As a black University of Michigan business school graduate in the mid-1950s, William Bell said, he found the doors of major corporations in Detroit closed to him. He had to settle for a $75-a-week bank teller's position, the first in a succession of modest jobs he held until the founding five years ago of his own recruiting firm, Bold Concepts Inc., of which he is the president and sole employe.

The firm has never been listed with Detroit telephone information or in either the white or yellow page directories. So far this year, Bell said, Bold Concepts Inc. has not placed a single employe.

Affirmative action question: Should Bell now be elevated to control of an operation with a $140 million annual budget and 3,376 employes?

The Reagan White House thinks so and has nominated him to be chairman of the Equal Employment Opportunity Commission.

Civil rights groups disagree and have launched an attack on his nomination, arguing that he is not capable of effectively running the chief federal agency charged with enforcing federal laws against employment discrimination.

"The guy is just obviously unqualified to hold a job of this stature," said Arnoldo S. Torres, executive director of the League of United Latin American Citizens (LULAC).

"He is not qualified, not qualifiable, simple as that," said Maudine Cooper, Washington representative for the National Urban League. "You're talking about an agency with 50,000 cases, some 400 lawyers."

Sen. Orrin G. Hatch (R-Utah), chairman of the Labor and Human Resources Committee, which held Bell's confirmation hearing, defended the nomination: "He seems to be intelligent. He seems to be honorable and he is a member of a minority and should have the right amount of compassion." Hatch added that he believed it would be necessary for Bell to have a strong deputy to assist him.

Bell's nomination has embarrassed blacks in the administration and Republicans in Michigan, neither of whom reportedly were consulted before it was announced. Bell, 54, apparently was a find of the White House personnel office after several other blacks turned down offers for the job, and his name was sent to the Senate last July. A hearing on the nomination was held Oct. 6 but of the 16 members of the committee, only Hatch showed up for it. The committee has not voted on the nomination.

Democrats on the committee did submit to Bell a list of questions about his career and his views on equal employment opportunity matters. It was Bell's written response to those questions that stirred the belated opposition of civil rights groups to the nomination.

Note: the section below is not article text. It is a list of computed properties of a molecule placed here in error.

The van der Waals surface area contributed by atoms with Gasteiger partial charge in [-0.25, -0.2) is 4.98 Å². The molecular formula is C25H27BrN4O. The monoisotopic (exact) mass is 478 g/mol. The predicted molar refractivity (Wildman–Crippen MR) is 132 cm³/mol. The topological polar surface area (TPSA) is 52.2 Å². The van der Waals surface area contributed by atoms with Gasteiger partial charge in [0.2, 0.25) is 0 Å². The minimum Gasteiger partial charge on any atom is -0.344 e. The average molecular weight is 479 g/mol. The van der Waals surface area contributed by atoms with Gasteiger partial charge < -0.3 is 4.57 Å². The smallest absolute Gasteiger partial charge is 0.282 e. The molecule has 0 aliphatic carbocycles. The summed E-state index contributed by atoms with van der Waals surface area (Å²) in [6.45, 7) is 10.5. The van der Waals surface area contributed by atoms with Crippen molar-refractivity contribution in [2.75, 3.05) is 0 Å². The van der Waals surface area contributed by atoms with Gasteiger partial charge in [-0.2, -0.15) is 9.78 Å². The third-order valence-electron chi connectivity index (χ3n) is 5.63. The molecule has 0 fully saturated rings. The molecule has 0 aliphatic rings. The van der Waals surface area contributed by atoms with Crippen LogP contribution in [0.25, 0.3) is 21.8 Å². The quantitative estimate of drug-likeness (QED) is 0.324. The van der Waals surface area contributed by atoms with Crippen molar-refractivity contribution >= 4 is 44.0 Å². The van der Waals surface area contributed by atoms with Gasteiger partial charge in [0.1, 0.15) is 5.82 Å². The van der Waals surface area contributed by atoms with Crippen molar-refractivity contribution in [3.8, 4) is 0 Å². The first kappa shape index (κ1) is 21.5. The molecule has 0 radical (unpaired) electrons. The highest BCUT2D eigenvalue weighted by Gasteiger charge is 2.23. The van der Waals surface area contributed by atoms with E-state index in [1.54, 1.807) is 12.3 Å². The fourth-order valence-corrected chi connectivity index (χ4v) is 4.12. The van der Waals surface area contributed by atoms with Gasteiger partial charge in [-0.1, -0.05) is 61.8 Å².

Civil rights groups had expressed reservations about Bell for some time but were reluctant to oppose him because he was one of the handful of blacks the White House has nominated. Some Democratic senators also had reservations, but refrained from voicing them publicly, according to Capitol Hill staff, because the civil rights groups were silent. Then, on Monday, civil rights groups, led by Torres' LULAC, announced they would oppose Bell. The same day, Sen. Thomas F. Eagleton (D-Mo.) informed Bell of his opposition to the nomination. Sen. Edward M. Kennedy (D-Mass.) announced his opposition yesterday.

Bell has been closely identified with the minority conservative wing in Michigan's Republican Party, and got 5 percent of the vote in a congressional race last year against incumbent Democrat John Conyers of Detroit. He also worked for a year as a consultant to the EEOC during the Ford administration, trying, he said, "to improve the image" of the agency.

Although he has claimed to have been active in civil rights organizations for years, neither national nor local groups in Detroit had heard of him. "Well, I'm just an obscure figure, I suppose," he said in an interview. "I was never really very active in the NAACP since, perhaps, in the middle '60s. My main work has been in ad hoc committees."

He also said in his application for the EEOC job that he had been a district chairman in Michigan in the Reagan campaign. Republicans in the state said that is not true.

Bell said he believes he is qualified for the post because, "I have been the chairman and on the boards of a number of organizations that have employed hundreds of people that have had access to tens of thousands of dollars."

Far less money is involved in his own business, which he says he has been phasing down this year because of the EEOC nomination.

In the interview and in response to the Democrats' questions, Bell said he founded Bold Concepts Inc. five years ago but did not get a license for it until two years later because "I did not start recruiting until 1978." He and his wife, a secretary at a Detroit department store, are the only stockholders of the firm, for which he listed an annual income of $7,000.

The firm is housed in the office of his younger brother, Edward, a well-known criminal lawyer in Detroit. Does he pay rent? "Not as such," he said.

Bell said he has worked as an insurance agent, real estate salesman, magazine distributor and investment consultant. Asked what he is most proud of accomplishing during his career, he said, "Well, I'm proud to have survived. It's been a hostile and unfriendly environment for a person who had my background . . . . After the equal employment opportunity thrust had come into being I was no longer in my 20s."